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Denver police criticized for neglecting dog hurt in car wreck

It’s one thing for police officers not to offer any help to a suffering dog. It’s another — and maybe even more shameful — for them to prohibit a citizen from doing so.

That’s what happened in Denver last week.

A dog hit by a car spent 90 minutes gasping for air and died as police investigated the accident. A citizen who tried to help the dog was shooed away by an officer and told he was impeding their investigation.

Apparently police considered the dog evidence, as opposed to a living thing. Apparently, protocol was more important than saving his life, or putting him out of his misery.

Video shows the dog, which had a collar and leash but no tags, laying in the middle of Federal Boulevard for nearly 90 minutes, Channel 7 in Denver reported.

Ross Knapp, a bystander who sought to help the dog and bring him water, says he was threatened with being arrested.

“I had one of the officers tell me I had to leave and couldn’t be near it. I tried a couple of times to go back and he just finally said I’m impeding on an investigation and if I came back I’d be arrested,” Knapp said.

Channel 7 reports 15 minutes passed before police called animal control, and that it took the animal control officer an additional 60 minutes to arrive.

“It’s always about the personal safety of that individual. It’s not trying to be cruel to the animal or cruel to the individual. It’s best if we get the animal control people in there, let them do what they do as experts and let them take the actions,” said Denver Police Department spokesman Sonny Jackson.

harleyMany were distressed by the video, but none more so than Dani Juras, who’d been searching for her 14-year-old black Lab mix, Harley, since he escaped from her home Wednesday.

“I recognized Harley … I watched the video a couple of times and had others watch it hoping that somebody would say it’s just not him,” Juras said.

Juras contacted Denver Animal Control and confirmed Saturday morning that the dog seen in the 7NEWS video was her missing lab. Now she wants the officer who ignored her dog’s suffering to be held accountable.

“This animal was neglected and neglected by somebody that’s supposed to be there for your safety, supposed to take care of us in times like this,” Juras said.

Denver Police, in response to growing public indignation about the incident, posted a YouTube video in which a veterinarian and animal control officer explain why it’s best to wait for professionals to handle an injured animal.

Meanwhile, an online petition demanding an apology from the police department had nearly 8,000 signatures Sunday night.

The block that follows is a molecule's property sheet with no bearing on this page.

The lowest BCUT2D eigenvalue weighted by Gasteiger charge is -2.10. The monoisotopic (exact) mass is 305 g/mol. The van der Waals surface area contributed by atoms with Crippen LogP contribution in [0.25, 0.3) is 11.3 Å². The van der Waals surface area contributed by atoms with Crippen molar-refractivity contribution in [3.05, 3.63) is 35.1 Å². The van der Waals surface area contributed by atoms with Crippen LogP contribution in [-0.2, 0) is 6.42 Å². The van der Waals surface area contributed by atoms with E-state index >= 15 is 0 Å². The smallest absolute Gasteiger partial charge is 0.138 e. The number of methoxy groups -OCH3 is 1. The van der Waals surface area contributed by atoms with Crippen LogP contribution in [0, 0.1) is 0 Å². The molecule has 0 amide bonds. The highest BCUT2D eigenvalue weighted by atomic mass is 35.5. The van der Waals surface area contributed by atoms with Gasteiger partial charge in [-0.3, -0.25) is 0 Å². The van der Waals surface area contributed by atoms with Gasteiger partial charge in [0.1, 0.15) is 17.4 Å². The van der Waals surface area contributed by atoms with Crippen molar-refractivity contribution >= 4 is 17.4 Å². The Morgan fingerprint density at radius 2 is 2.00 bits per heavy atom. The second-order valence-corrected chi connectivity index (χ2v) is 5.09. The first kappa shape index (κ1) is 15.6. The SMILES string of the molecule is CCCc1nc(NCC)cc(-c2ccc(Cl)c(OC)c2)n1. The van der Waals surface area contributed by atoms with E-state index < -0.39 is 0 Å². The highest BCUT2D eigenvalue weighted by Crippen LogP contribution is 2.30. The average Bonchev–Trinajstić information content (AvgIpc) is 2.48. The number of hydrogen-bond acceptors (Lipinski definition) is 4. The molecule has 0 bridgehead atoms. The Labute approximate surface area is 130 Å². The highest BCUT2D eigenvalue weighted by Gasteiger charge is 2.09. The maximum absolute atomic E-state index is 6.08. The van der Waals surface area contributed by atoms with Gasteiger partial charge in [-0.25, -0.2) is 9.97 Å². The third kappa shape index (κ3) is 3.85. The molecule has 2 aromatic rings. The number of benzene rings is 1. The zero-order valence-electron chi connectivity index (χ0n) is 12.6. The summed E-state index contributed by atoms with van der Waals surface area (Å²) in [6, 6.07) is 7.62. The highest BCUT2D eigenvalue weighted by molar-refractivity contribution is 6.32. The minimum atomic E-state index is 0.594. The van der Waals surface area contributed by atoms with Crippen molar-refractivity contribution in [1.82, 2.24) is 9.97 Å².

Among them is that of Juras, who said she signed the petition before she even knew it was about her dog.

(Photo: Harley with his owner, Dani Juras / provided by Juras family)


Comment from Judith Pannebaker
Time April 14, 2014 at 2:08 pm

What can you expect from a city that has BSL that has killed thousands of pit bulls since being enacted. Oh, and incidents of dog bites have actually increased!!!

Comment from Anonymous
Time April 14, 2014 at 5:57 pm

The officer should have put the dog down. They have the means , the training and the authority. So make the decision and do it.

Comment from Jen Brighton
Time April 15, 2014 at 2:25 pm

Regardless of rules, sometimes humanity leaves much to be desired. When my “pit bull” mix was hit on the freeway after chasing a deer, I am so thankful for the good Samaritans who pulled over to help him with no care for their safety. As I was running to the scene, this wonderful woman and her husband were trying to give my dog water, despite the fact that he was lying in one of the lanes of the freeway, bleeding from a head wound. Thankfully he lived and lesson learned for me about how far and fast a dog can run (including jumping a 4-ft fence)!

I believe I can truthfully say that the law enforcement personnel in my locale would never let a suffering dog lie for 90 minutes until it died and keep other citizens away who wanted to help, especially when it was obviously someone’s pet dog.

Comment from debbie
Time April 15, 2014 at 4:20 pm

I think not everyone understands, how, for a lot of us, our animal companions hold a very special place in our lives. While it’s true, that many folks still consider pets property, still other many folks do not. Being sensitive to others connections to their animal companions should be common empathy or courtesy, that comes from the heart, but nothing is common anymore. ‘Sensitivity training is a joke…if you have to be trained to be sensitive, then there’s something missing ( like a heart! )